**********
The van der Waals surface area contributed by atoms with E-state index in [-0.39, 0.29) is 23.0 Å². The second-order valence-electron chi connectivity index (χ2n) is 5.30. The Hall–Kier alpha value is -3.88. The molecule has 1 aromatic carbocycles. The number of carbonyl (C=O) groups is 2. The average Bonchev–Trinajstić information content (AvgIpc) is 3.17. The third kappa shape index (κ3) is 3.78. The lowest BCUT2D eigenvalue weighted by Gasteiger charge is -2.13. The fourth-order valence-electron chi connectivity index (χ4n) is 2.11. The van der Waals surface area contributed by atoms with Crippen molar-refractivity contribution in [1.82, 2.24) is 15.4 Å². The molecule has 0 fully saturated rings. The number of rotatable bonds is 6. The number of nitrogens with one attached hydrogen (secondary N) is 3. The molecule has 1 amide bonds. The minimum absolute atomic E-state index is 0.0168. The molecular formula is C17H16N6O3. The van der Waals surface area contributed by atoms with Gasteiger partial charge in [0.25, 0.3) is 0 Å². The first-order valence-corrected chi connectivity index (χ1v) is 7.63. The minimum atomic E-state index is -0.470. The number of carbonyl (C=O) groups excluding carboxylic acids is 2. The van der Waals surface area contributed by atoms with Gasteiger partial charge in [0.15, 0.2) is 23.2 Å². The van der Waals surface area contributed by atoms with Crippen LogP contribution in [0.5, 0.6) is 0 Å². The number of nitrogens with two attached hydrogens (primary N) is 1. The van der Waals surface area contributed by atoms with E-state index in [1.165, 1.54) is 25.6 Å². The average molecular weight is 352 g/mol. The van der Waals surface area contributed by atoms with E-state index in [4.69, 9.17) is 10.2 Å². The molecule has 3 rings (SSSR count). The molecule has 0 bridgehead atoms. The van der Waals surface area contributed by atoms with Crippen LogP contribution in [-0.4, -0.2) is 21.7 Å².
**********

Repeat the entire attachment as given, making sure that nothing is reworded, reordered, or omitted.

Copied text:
The van der Waals surface area contributed by atoms with E-state index in [-0.39, 0.29) is 23.0 Å². The second-order valence-electron chi connectivity index (χ2n) is 5.30. The Hall–Kier alpha value is -3.88. The molecule has 1 aromatic carbocycles. The number of carbonyl (C=O) groups is 2. The average Bonchev–Trinajstić information content (AvgIpc) is 3.17. The third kappa shape index (κ3) is 3.78. The lowest BCUT2D eigenvalue weighted by Gasteiger charge is -2.13. The fourth-order valence-electron chi connectivity index (χ4n) is 2.11. The van der Waals surface area contributed by atoms with Crippen molar-refractivity contribution in [1.82, 2.24) is 15.4 Å². The molecule has 0 fully saturated rings. The number of rotatable bonds is 6. The number of nitrogens with one attached hydrogen (secondary N) is 3. The molecule has 1 amide bonds. The minimum absolute atomic E-state index is 0.0168. The molecular formula is C17H16N6O3. The van der Waals surface area contributed by atoms with Gasteiger partial charge in [0.25, 0.3) is 0 Å². The first-order valence-corrected chi connectivity index (χ1v) is 7.63. The minimum atomic E-state index is -0.470. The number of carbonyl (C=O) groups excluding carboxylic acids is 2. The van der Waals surface area contributed by atoms with Gasteiger partial charge in [0.15, 0.2) is 23.2 Å². The van der Waals surface area contributed by atoms with Crippen LogP contribution in [0.5, 0.6) is 0 Å². The number of nitrogens with two attached hydrogens (primary N) is 1. The van der Waals surface area contributed by atoms with E-state index in [1.165, 1.54) is 25.6 Å². The average molecular weight is 352 g/mol. The van der Waals surface area contributed by atoms with E-state index in [4.69, 9.17) is 10.2 Å². The molecule has 3 rings (SSSR count). The molecule has 0 bridgehead atoms. The van der Waals surface area contributed by atoms with Crippen LogP contribution in [-0.4, -0.2) is 21.7 Å².